The monetary policy commitee (MPC) decided to keep the policy repo rate (the rate at which the RBI lends money to commercial banks) unchanged at 4%. It also retained the GDP forecast for 2021-22 at 9.5%, while raising the inflation forecast to 5.7%, stating that it expects the pressure to ease on the prices front with the arrival of the kharif crop and the impact of the supply side measures. This is the seventh consecutive meeting when the RBI has kept rates unchanged.
“The outlook for aggregate demand is improving, but the underlying conditions are still weak. Aggregate supply is also lagging below pre-pandemic levels. While several steps have been taken to ease supply constraints, more needs to be done.The recent inflationary pressures are evoking concerns; but the current assessment is that these pressures are transitory and largely driven by adverse supply side factors,” RBI governor Shaktikant Das said in his policy statement.
“The conduct of monetary policy during the pandemic has been geared to maintain congenial financial conditions that nurture and rejuvenate growth. At this stage, therefore, continued policy support from all sides – fiscal, monetary and sectoral – is required to nurture the nascent and hesitant recovery,” said Das. The implication for borrowers is that there is not much scope for interest rates to come down, barring some pass-through of earlier cuts by lenders. The RBI has cut the repo rate by 250 basis points (1%=100bps) since February 2019 and banks have responded with a 217-bps cumulative decline in their weighted average lending rate.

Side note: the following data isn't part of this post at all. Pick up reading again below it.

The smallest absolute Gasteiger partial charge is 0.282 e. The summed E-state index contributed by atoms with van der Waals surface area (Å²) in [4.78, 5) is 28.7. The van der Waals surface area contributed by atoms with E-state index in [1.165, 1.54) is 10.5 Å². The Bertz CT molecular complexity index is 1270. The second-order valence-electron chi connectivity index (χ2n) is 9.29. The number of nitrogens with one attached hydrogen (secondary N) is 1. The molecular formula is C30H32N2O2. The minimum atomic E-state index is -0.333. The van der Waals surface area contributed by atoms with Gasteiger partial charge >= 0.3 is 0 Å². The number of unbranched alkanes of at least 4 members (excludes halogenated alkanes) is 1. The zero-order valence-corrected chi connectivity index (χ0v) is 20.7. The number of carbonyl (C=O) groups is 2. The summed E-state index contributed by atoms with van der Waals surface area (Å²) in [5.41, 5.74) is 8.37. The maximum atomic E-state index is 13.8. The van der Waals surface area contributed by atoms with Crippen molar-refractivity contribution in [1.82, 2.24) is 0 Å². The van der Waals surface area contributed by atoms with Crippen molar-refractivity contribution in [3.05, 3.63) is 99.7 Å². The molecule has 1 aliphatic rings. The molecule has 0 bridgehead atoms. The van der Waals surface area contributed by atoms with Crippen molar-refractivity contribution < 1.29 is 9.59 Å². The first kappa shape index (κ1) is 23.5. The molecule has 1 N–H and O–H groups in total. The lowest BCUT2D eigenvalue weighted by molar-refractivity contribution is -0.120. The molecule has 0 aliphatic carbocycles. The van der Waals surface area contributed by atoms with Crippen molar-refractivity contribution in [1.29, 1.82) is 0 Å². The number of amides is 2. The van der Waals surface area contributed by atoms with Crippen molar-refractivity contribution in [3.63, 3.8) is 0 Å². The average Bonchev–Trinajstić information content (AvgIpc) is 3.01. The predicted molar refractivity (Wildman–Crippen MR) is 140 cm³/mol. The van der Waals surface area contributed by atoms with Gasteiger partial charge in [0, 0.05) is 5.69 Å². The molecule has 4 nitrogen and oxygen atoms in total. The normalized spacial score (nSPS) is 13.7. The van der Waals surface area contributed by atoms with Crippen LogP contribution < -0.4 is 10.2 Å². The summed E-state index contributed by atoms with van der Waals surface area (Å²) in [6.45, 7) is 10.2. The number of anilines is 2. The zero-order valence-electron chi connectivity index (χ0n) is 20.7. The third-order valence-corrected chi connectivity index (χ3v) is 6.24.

Das said that the country was in a much better position than it was in June 2021 but advised caution. “The need of the hour is not to drop our guard and to remain vigilant against any possibility of a third wave, especially in the background of rising infections in certain parts of the country,” he said. Announcing the MPC decision, Das said that members were unanimous on retaining the repo rate at 4%. However, one member, J R Varma, voted against the proposal to continue with the ‘accommodative’ stance.
“The decision of keeping the repo rate unchanged along with maintaining of accommodative stance is on expected lines as low-interest rates are critical to an economic revival,” said SS Mallikarjuna Rao, MD & CEO, Punjab National Bank. In his interaction with the media, Das said that the new variable rate reverse repo which could soak up a large part of liquidity was not a reversal of the accommodative phase.